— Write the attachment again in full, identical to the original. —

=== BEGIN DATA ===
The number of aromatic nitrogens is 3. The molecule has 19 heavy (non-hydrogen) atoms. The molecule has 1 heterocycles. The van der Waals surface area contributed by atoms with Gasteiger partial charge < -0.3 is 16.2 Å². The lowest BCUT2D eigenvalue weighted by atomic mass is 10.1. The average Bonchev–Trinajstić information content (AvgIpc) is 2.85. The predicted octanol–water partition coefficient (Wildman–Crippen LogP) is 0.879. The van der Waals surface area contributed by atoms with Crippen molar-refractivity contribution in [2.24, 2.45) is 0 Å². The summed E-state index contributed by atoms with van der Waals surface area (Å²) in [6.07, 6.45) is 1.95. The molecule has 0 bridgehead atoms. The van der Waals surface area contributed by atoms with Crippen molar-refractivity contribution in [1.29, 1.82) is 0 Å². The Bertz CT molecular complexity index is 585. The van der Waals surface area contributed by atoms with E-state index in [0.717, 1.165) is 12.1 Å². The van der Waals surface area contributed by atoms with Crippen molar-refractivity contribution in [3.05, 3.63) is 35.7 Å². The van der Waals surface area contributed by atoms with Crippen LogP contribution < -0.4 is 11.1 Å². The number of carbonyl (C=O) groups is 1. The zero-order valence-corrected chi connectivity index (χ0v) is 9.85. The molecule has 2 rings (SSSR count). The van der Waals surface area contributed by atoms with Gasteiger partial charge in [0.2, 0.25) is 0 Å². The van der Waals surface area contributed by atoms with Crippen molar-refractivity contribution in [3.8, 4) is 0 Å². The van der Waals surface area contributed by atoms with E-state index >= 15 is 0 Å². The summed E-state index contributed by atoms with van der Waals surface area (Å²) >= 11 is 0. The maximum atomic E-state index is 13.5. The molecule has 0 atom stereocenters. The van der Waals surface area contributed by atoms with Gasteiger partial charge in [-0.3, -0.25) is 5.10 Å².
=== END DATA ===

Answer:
The number of aromatic nitrogens is 3. The molecule has 19 heavy (non-hydrogen) atoms. The molecule has 1 heterocycles. The van der Waals surface area contributed by atoms with Gasteiger partial charge < -0.3 is 16.2 Å². The lowest BCUT2D eigenvalue weighted by atomic mass is 10.1. The average Bonchev–Trinajstić information content (AvgIpc) is 2.85. The predicted octanol–water partition coefficient (Wildman–Crippen LogP) is 0.879. The van der Waals surface area contributed by atoms with Crippen molar-refractivity contribution in [2.24, 2.45) is 0 Å². The summed E-state index contributed by atoms with van der Waals surface area (Å²) in [6.07, 6.45) is 1.95. The molecule has 0 bridgehead atoms. The van der Waals surface area contributed by atoms with Crippen molar-refractivity contribution in [1.29, 1.82) is 0 Å². The Bertz CT molecular complexity index is 585. The van der Waals surface area contributed by atoms with E-state index in [0.717, 1.165) is 12.1 Å². The van der Waals surface area contributed by atoms with Crippen molar-refractivity contribution in [3.05, 3.63) is 35.7 Å². The van der Waals surface area contributed by atoms with Crippen LogP contribution < -0.4 is 11.1 Å². The number of carbonyl (C=O) groups is 1. The zero-order valence-corrected chi connectivity index (χ0v) is 9.85. The molecule has 2 rings (SSSR count). The van der Waals surface area contributed by atoms with Gasteiger partial charge in [0.2, 0.25) is 0 Å². The van der Waals surface area contributed by atoms with Crippen molar-refractivity contribution in [3.8, 4) is 0 Å². The van der Waals surface area contributed by atoms with E-state index >= 15 is 0 Å². The summed E-state index contributed by atoms with van der Waals surface area (Å²) >= 11 is 0. The maximum atomic E-state index is 13.5. The molecule has 0 atom stereocenters. The van der Waals surface area contributed by atoms with Gasteiger partial charge in [-0.3, -0.25) is 5.10 Å².